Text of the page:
By Cliff Rold
Tomorrow in Shanghai, 36-year old Zou Shiming (9-1, 2 KO) will attempt to add the one thing currently missing from his trophy case.
He’s got three Olympic Gold medals. He’s got three additional amateur world championships. Last November, in his second chance to snag it, he added a major professional title, winning the vacant IBF flyweight title in a rematch with a Thailand’s Kwanpichit OnesongchaitGym.
The only thing he hasn’t done with a pair of gloves is add the words “successfully defended” to his professional ledger. Japan’s 28-year old Sho Kimura (14-1-2, 7 KO) is the obstacle to that goal and a live one at that.
No matter who wins, this is the beginning of the next phase at flyweight.
Of the four major titlists at 122 lbs. right now, three have yet to make a title defense. Shiming will be the first with 21-year old WBC titlist Daigo Higa (13-0, 13 KO) and 35-year old WBO beltholder Donnie Nietes (40-1-4, 22 KO) sure to follow.
The only man with a successful defense on the board is 28-year old WBA titleholder Kazuto Ioka (22-1, 13 KO). Like Nietes, Ioka is a three-division titlist but that third notch is only recently fully realized. Ioka had been sharing WBA honors with unified “super” champion Juan Francisco Estrada. They never faced off in the ring but Ioka ends up with the full WBA honors by attrition.
Add in former flyweight titlist Moruti Mthalane, and this isn’t a bad core at flyweight. It does though have a feeling of being what remains. The exit from the class of Roman Gonzalez, Estrada, and John Riel Casimero thinned the ranks. It was hard to imagine, little more than a year ago, a soft enough target for Shiming to land on for a title.
It turned out all Shiming had to do, after a lopsided loss in his first title fight against Amnat Ruenroeng, was wait it out. Given the ratings he draws in his native China, and his age, Shiming can and probably should ride the belt as long as he can. He’d likely be a sizable underdog against any of the other titlists in his class.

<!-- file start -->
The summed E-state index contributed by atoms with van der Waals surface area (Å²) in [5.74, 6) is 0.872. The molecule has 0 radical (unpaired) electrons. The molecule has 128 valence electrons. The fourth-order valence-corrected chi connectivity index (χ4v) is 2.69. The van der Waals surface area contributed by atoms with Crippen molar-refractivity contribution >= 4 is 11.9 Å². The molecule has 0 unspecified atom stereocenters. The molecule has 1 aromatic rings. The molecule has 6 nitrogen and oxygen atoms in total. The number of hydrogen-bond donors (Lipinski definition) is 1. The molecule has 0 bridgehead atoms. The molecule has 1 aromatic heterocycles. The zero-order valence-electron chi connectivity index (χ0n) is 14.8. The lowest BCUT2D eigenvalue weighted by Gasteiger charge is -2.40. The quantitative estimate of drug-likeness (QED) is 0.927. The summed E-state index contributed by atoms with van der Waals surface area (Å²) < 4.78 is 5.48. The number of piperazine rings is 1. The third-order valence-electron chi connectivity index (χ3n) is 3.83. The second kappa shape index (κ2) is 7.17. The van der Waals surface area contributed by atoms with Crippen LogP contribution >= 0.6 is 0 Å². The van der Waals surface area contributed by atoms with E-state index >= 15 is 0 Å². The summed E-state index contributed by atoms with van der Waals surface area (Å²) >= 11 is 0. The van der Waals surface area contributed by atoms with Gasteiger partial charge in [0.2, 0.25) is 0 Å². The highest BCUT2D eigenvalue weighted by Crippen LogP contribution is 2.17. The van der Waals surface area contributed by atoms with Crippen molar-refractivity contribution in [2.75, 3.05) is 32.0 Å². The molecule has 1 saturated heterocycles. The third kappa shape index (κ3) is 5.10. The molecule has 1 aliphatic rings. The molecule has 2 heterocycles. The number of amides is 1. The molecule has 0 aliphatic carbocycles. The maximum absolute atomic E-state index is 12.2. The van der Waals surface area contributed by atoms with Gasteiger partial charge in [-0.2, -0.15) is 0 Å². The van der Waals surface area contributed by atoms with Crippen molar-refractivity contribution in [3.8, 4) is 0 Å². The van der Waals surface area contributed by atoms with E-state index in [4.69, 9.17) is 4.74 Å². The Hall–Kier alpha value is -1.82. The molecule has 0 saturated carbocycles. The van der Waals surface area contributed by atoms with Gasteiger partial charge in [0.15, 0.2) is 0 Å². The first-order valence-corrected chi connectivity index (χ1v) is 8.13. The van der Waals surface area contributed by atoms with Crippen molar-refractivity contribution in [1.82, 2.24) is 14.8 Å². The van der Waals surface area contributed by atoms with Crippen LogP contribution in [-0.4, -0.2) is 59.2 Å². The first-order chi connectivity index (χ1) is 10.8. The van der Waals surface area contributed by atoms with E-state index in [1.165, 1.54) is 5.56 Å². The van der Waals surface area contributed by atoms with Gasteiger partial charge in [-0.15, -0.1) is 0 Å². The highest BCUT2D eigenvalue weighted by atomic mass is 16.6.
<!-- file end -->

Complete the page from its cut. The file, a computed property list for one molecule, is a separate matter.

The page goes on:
Those other three should be enough to interest any hardcore fight follower.
Flyweight isn’t a division with a deep history of unification bouts since the alphabet titles began to proliferate in the 1960s. This might be a time to hope for some. We never got the Gonzalez-Estrada rematch at 112 lbs. Can we get an Ioka-Nietes showdown?
Ioka has chased unification before, winning two belts at 105 lbs. Nietes is still in search of a defining fight and time isn’t on his side.
If not that showdown of established veterans, what about an all-Japan face off between Ioka and Higa? Higa might be the next hardcore darling in the lowest weight classes. He can crack like hell and is fun to watch. At 21, he’s only just getting started and could quickly look to move into the deep mix at 115 lbs.
For now, we wait for the new beltholders to all add that first title defense notch to their belts. Shiming goes first as what remains starts to become the new foundation.
Cliff Rold is the Managing Editor of BoxingScene and a member of the Transnational Boxing Rankings Board and the Boxing Writers Association of America. He can be reached at [email protected]